Electronic Thesis and Dissertation Repository


Doctor of Philosophy


Pharmacology and Toxicology


Dr. Karel Tyml


Sepsis is a systemic inflammatory response to an infection. The overwhelming inflammation has many deleterious effects, including cessation of capillary blood flow. This cessation may lead to organ failure and subsequent death, but the cause of cessation during sepsis is not fully understood. Ascorbate (reduced vitamin C) has been shown to restore capillary blood flow by an unknown mechanism. I hypothesized that activation of both platelets and the coagulation pathway in sepsis contributes to the cessation of capillary blood flow and that ascorbate protects against cessation by reducing platelet activation.

Using intravital microscopy in the mouse hindlimb skeletal muscle in vivo, I observed that sepsis impairs capillary blood flow and increases both adhesion of platelets/platelet aggregates to the capillary wall and deposition of fibrin plaques in the same capillaries. Platelet depletion, blocking of P-selectin (a key adhesion molecule), antithrombin, and eptifibatide (anti-aggregatory agent) all reduced the capillary blood flow impairment and platelet adhesion. Intravenous bolus injection of ascorbate reduced platelet adhesion in capillaries, via the endothelial nitric oxide synthase (eNOS) system.

To study any direct effects of ascorbate on platelet function, I used an ex vivo model (isolated mouse platelets) examining platelet aggregation under septic conditions. Here, thrombin, ADP, and thromboxane (agents released into the blood during sepsis), but not lipopolysaccharide (LPS), tumor necrosis factor (TNFa) or septic plasma, increased platelet aggregation and surface P-selectin protein expression. Ascorbate inhibited the increased aggregation and P-selectin expression.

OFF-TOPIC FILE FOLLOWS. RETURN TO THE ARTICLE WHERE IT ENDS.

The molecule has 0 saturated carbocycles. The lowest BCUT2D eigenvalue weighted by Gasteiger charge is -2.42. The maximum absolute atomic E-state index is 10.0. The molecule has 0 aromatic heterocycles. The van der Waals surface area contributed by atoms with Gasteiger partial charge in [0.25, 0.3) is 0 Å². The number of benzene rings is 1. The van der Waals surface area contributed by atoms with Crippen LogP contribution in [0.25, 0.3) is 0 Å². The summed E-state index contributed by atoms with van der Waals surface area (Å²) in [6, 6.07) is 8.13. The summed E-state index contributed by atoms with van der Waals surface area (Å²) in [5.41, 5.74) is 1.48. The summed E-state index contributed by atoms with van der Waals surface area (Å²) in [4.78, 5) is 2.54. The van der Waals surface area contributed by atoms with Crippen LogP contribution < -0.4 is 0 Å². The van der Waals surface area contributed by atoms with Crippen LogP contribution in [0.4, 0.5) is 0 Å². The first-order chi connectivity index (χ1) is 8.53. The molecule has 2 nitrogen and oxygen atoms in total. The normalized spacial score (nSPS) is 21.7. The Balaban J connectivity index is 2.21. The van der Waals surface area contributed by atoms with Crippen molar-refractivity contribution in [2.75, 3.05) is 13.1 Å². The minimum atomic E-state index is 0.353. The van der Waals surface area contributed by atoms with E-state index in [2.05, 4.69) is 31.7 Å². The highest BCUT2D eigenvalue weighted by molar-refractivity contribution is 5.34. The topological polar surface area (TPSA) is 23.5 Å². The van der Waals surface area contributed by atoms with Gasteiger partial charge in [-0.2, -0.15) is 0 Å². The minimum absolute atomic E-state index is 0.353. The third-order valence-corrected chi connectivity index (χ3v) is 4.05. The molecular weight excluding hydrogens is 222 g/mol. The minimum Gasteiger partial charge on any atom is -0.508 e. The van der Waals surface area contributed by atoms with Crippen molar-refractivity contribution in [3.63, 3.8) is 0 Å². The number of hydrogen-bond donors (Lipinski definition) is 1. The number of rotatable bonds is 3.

Next, an in vitro mouse microvascular endothelial cells model was used to study the effect of ascorbate on platelet-endothelial cell adhesion. LPS and TNFa increased platelet adhesion and P-selectin mRNA expression in endothelial cells. LPS also increased P-selectin-containing endothelial granule secretion. Ascorbate prevented the increased adhesion and granule secretion but did not affect mRNA expression.

Thus, I conclude that impairment of blood flow in the septic microvasculature requires platelets and is reduced by anti-coagulant/anti-aggregatory agents. Ascorbate prevents platelet-endothelial adhesion and platelet aggregation, partly through reducing P-selectin protein expression at the platelet/endothelial cell surface. Thus ascorbate reduces adhering platelets in septic capillaries leading to restoration of blood flow.

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